THE SERIES “Orange Is the New Black”
WHEN | WHERE Season 5 starts streaming Friday on Netflix
WHAT IT’S ABOUT With gun in hand, and a hundred screaming inmates telling her to pull the trigger, Daya Diaz (Dascha Polanco) stands over a corrections officer, and . . . so ended the fourth season on one of the biggest cliffhangers of just about the entire TV year in 2016. Following a long series of grievances, but especially following the death of beloved Poussey Washington (Samira Wiley), Litchfield has revolted. Will Daya pull the trigger? Will the inmates of Litchfield finally topple the sadistic Piscatella (Brad William Henke)? The fifth season covers just three tumultuous days.
MY SAY For the record, or to address what you’ll eventually be wondering about anyway, there have been riots by women at New York state prison facilities before, notably one at Bedford Hills in 1974, when 200 inmates took over a couple of buildings and the rec yard. The so-called August Rebellion ended a couple of hours later. By contrast, the riot this season on “Orange Is the New Black” will end 13 hours later. And unlike Bedford Hills, there will be blood.
Let all that settle in before you hop on this wild ride — which of course you will. The fifth season is intense, compressed, accelerated and occasionally oppressive. A pervasive sense of confinement is heightened, too — all part of the irony that while the prisoners are free for the moment, they have never been more locked up. You can almost feel the days, maybe years, in solitary pile up for some of them after this is all over.
That’s also part of the desolation of the fifth season. Prison riots, male or female, never end well.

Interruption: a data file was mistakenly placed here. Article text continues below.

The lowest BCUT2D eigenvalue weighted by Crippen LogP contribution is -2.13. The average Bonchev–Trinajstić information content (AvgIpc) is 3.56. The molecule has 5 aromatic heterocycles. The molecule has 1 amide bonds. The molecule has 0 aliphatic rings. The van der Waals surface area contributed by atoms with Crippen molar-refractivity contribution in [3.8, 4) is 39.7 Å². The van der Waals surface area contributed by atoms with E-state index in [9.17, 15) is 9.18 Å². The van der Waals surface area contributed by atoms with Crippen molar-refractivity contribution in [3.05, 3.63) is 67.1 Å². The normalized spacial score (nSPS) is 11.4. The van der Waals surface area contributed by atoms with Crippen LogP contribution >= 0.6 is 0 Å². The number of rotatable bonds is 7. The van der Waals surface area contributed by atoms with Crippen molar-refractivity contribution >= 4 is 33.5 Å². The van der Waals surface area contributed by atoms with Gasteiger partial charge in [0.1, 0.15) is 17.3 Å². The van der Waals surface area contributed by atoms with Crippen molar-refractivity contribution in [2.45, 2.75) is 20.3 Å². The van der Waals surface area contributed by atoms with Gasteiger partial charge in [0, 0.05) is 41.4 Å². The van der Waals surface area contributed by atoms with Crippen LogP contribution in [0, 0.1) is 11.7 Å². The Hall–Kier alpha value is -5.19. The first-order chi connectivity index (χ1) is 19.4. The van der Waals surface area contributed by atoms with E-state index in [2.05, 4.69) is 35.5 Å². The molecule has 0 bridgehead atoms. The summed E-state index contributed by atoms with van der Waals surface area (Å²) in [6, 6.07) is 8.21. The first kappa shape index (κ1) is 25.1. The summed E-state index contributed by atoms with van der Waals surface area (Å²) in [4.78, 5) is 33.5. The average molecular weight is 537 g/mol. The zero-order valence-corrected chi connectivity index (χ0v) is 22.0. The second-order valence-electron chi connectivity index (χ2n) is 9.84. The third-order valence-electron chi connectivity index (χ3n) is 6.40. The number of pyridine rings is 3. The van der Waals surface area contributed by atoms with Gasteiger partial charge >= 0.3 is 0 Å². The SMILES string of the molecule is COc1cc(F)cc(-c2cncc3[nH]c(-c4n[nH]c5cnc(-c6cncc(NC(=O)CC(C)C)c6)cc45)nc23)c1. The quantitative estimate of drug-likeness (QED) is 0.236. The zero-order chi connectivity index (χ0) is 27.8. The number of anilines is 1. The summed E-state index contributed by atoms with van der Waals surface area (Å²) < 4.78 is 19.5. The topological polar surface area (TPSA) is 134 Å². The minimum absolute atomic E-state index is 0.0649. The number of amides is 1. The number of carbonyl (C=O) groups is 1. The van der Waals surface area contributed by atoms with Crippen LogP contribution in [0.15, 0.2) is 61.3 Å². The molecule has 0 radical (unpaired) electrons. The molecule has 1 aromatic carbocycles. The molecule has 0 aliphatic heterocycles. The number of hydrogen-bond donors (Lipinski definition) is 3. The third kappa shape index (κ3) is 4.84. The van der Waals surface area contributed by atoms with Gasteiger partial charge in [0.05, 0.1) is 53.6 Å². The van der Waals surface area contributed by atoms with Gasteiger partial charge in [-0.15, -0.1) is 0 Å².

Netflix offered the first six episodes for review and from those, other fleeting impressions emerge. Initially this unfolds like “Lord of the Flies” meets “Animal Farm” meets “Oz,” which (incidentally) confined its own prison riot to just one episode in the first season. Day into night, there’s the constant echo of laughter up and down the halls of Litchfield. “Like a party,” says someone. “Only terrifying.”
Poussey was the match, but soon enough the fire is out of control. People being people, alignments start to form, power bases take shape. Daya has the gun. That makes her — Daya! — the boss for the moment anyway, with the Dominican gang and Maria Ruiz (Jessica Pimentel) in close second. Self-interest (or self-preservation) starts to sweep Litchfield, too. Chaos ensues. Splinter groups are created based on their own self-interests or needs (drugs, sex, food). A few pragmatists stand down, or aside: “Not my circus, not my monkeys,” says Red (Kate Mulgrew).
Then comes the blood lust, and the captured COs offer that particular escape valve. No spoilers here, but the irony will elude no one that it was Baxter Bayley (Alan Aisenberg) — the nice CO — who killed Poussey, and not sociopath “Humps” (Michael Torpey), last seen cowering by Daya.
What to make of all this? That the fifth could be a long season, indeed. As always, “OITNB” still finds a way back to its roots, when this was actually considered a “comedy,” albeit a savagely indignant one. There are plenty of great lines, a few laugh-out loud ones. But make no mistake — the fifth season means business, intent on establishing real-world parallels, notably with Black Lives Matter and Ferguson, Missouri.
And while most of the inmates may have forgotten what this riot was all about, Taystee (Danielle Brooks) hasn’t: “Her name was Poussey Washington. She was kind, loyal and our best librarian. She didn’t deserve to be in here, and certainly didn’t deserve to die in here.”
BOTTOM LINE Tough, occasionally oppressive, and — against all odds — still funny when least expected. But how will “OITNB” ever resolve this particular story?